Mini Review ARTICLE
Exercise Testing in Individuals With Diabetes, Practical Considerations for Exercise Physiologists
- 1Service of Endocrinology, Diabetes and Metabolism, Lausanne University Hospital and University of Lausanne, Lausanne, Switzerland
- 2Sports Medicine Center, Lausanne University Hospital and University of Lausanne, Lausanne, Switzerland
- 3Department of Physiology and Institute of Sport Sciences, University of Lausanne, Lausanne, Switzerland
Exercise and sports activities are crucial for individuals with diabetes. Diabetic patients are often referred to sports clinics for cardiopulmonary exercise testing to evaluate physical capacity, exercise-related symptoms, or to obtain medical clearance. While there is an abundance of literature on cardiopulmonary testing, practical recommendations for exercise physiologists and sports clinic specialists performing exercise testing for this specific population are lacking. The goal of this report is to provide a practical framework to understand, prepare, and perform exercise testing in patients with diabetes, maximizing exercise physiology outcomes, diagnostic value, and ensuring safety.
Cardiopulmonary exercise testing (CPET) is commonly performed in sports medicine (Acsm, 2013; Fletcher et al., 2013). In this particular setting, the goals may differ from CPET performed in cardiology or pneumology clinics (Guazzi et al., 2012). Indications for an exercise capacity evaluation in sports medicine clinics are habitually related to training prescription, to identify causes in performance limitation, or to obtain medical clearance (Riebe et al., 2015). As for the general population, regular physical activity is recommended for individuals with diabetes for overall health (Colberg et al., 2016) as well as to promote better glycemic control (Colberg, 2017). Recommendations vary depending on the type of diabetes and specific individual characteristics such as treatment, habitual training load, and preexisting complications (Colberg et al., 2010, 2016). For each individual, specific and different precautions are necessary before, during, or after physical activity (Younk et al., 2011; Colberg et al., 2016), particularly at high intensity exercise, which is the case during a maximal stress test. This paper is addressed to sports medicine practitioners and exercise physiologists with the goal of helping them prepare and perform optimal exercise testing, maximizing diagnostic value, and ensuring safety.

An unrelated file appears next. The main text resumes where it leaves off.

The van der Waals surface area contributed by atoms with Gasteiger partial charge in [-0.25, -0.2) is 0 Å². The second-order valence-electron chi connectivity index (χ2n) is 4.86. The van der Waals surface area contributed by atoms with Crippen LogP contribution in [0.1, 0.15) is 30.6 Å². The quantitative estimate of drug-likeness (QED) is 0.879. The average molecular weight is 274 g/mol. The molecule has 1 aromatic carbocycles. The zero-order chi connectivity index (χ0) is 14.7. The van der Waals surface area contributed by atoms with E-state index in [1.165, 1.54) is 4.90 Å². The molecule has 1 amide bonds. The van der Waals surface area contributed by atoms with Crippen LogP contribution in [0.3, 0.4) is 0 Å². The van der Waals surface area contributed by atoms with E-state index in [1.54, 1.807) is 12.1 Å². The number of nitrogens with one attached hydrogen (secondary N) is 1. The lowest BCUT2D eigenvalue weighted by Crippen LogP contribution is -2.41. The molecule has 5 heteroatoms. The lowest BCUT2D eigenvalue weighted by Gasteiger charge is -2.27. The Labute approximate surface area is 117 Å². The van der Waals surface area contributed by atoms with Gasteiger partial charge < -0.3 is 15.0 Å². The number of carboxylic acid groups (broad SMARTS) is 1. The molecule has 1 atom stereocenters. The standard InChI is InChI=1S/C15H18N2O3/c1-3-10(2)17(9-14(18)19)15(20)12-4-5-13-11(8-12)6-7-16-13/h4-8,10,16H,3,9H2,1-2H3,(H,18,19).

Individuals with diabetes are often referred to sports medicine clinics with the same objectives as non-diabetics: to evaluate physical capacity, for training prescription, to evaluate exercise-related symptoms, and to obtain medical clearance for specific events or high intensity training (Colberg et al., 2016). Diabetologists and diabetes patient educators (American Diabetes Association, 2019a) may also refer their athletic patients to understand glycemic responses to exercise (hypo- or hyperglycemia) or unexplained changes in performance, or simply to increase patient’s education and individual competence, which includes specific dietary and medication adaptations required for different physical activities of various intensities (American Diabetes Association, 2019a). Athletic trainers may want to use CPET to target with precision training heart rate ranges in diabetic athletes given the fact that recent research has shown systematic overestimation of target heart rate in diabetic individuals when applying computation percentages of maximum heart rate or heart rate reserve compared to objective individual markers obtained during a CPET (Moser et al., 2018b). Like with any other exercise testing, the referral purpose should be clear in advance. If the indication for the test is not clear, further information should be obtained by the referring provider.
Guidelines whether or not to perform systematic CPET for diabetic individuals vary according to region and professional associations. In the last recommendations from the American Heart Association (Fletcher et al., 2013), exercise testing is proposed for screening coronary artery disease in asymptomatic individuals who have diabetes based on the fact that diabetes is itself a risk for coronary artery disease. The updated recommendations from the American College of Sports Medicine (Riebe et al., 2015) state that preparticipation health screening should be decided on the basis of the individual’s current physical activity level, the desired exercise intensity, the presence of signs and symptoms, and his medical history (including the presence of diabetes). Both of these recommendations are discussed in the recent position statement from the American Diabetes Association (Colberg et al., 2016), which points to the fact that there is no evidence suggesting that any screening protocol beyond usual diabetes care reduces the risk of exercise-induced adverse events in asymptomatic individuals with diabetes. The authors conclude that pre-exercise medical clearance is not necessary for asymptomatic individuals receiving diabetes care who wish to begin low- or moderate-intensity physical activity not exceeding the demands of brisk walking or everyday living. Individuals who plan to increase their exercise intensity or who meet higher risk criteria, such as their age, diabetes duration, and the presence of additional cardiovascular disease risk factors, may benefit from referral for a medical checkup and possible exercise stress test before starting such activities (Colberg et al., 2010, 2016).